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The Canadian Aquatic Barriers Database: a tool to support fish passage remediation
Presenting Author Name
Presenting Author Affiliation
Canadian Wildlife Federation
Presenting Author Email
Western Division/WA-BC Chapter
Alpha to omega: the state of fish passage management, ecology, and engineering in Cascadia
Aquatic barriers and fish passage
Type of Presentation
Efforts to map barriers to aquatic connectivity and prioritize them for remediation have become increasingly popular. No database comprehensively integrates small and large barriers nationally in Canada, while also including standardized attributes that inform decision making. The development of the Canadian Aquatic Barriers Database (CABD) provides a key cornerstone for barrier prioritization and remediation efforts.
The CABD comprises three main components: a clean and connected national hydrographic network, standardized datasets for multiple barrier types (both anthropogenic and natural), and a publicly accessible web mapping interface. This interface will enable users to view hydrographic and barrier data, and access barrier attributes. The database will support network analyses over large geographic scales to prioritize barriers that present the greatest potential ecological benefits if remediated.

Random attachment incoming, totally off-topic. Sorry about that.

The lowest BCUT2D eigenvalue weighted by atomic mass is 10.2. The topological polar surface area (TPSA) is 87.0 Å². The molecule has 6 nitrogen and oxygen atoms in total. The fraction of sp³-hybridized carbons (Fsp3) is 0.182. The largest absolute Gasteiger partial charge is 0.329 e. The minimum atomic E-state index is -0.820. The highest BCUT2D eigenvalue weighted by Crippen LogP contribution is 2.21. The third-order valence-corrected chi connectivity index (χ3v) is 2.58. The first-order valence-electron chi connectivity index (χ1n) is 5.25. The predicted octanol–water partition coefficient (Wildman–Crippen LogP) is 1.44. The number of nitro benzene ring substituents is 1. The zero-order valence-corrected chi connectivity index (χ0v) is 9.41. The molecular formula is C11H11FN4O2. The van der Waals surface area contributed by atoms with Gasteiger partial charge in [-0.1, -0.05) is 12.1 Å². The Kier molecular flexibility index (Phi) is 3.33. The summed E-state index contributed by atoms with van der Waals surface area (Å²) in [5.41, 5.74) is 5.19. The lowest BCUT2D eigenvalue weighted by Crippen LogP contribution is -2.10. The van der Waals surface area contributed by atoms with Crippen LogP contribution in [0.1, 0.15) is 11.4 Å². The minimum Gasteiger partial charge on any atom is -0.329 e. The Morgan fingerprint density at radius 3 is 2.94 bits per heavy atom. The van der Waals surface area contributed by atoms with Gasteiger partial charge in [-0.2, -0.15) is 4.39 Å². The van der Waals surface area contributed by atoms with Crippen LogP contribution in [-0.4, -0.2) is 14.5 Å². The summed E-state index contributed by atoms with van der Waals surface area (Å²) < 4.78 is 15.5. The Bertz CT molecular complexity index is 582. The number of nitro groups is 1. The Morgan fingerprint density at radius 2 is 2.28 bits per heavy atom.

Formalized stakeholder engagement provided advice on feasibility, identification of target end uses and associated data requirements, data acquisition and compilation, database design, and mechanisms to fill data gaps. This stakeholder network supports Canada-wide collaboration on aquatic connectivity, allows for efficient dissemination of information, and ensures that the CABD is functional for a range of projects across multiple sectors.
Reciprocal data-sharing relationships will be established with existing barrier data holders to ensure mutual benefit and long-term data currency. A standardized data model will be developed for each barrier type to ensure that quality-assured and quality-controlled data-integration mechanisms facilitate database population.
The CABD will support large-scale policy and reporting work, restoration planning and prioritization, infrastructure asset management, research and monitoring programs, and education and public outreach initiatives. By the end of 2020, the first iteration of the CABD will be available for beta testing in select pilot regions, which will be populated with all existing and acquirable large dam and waterfall datasets.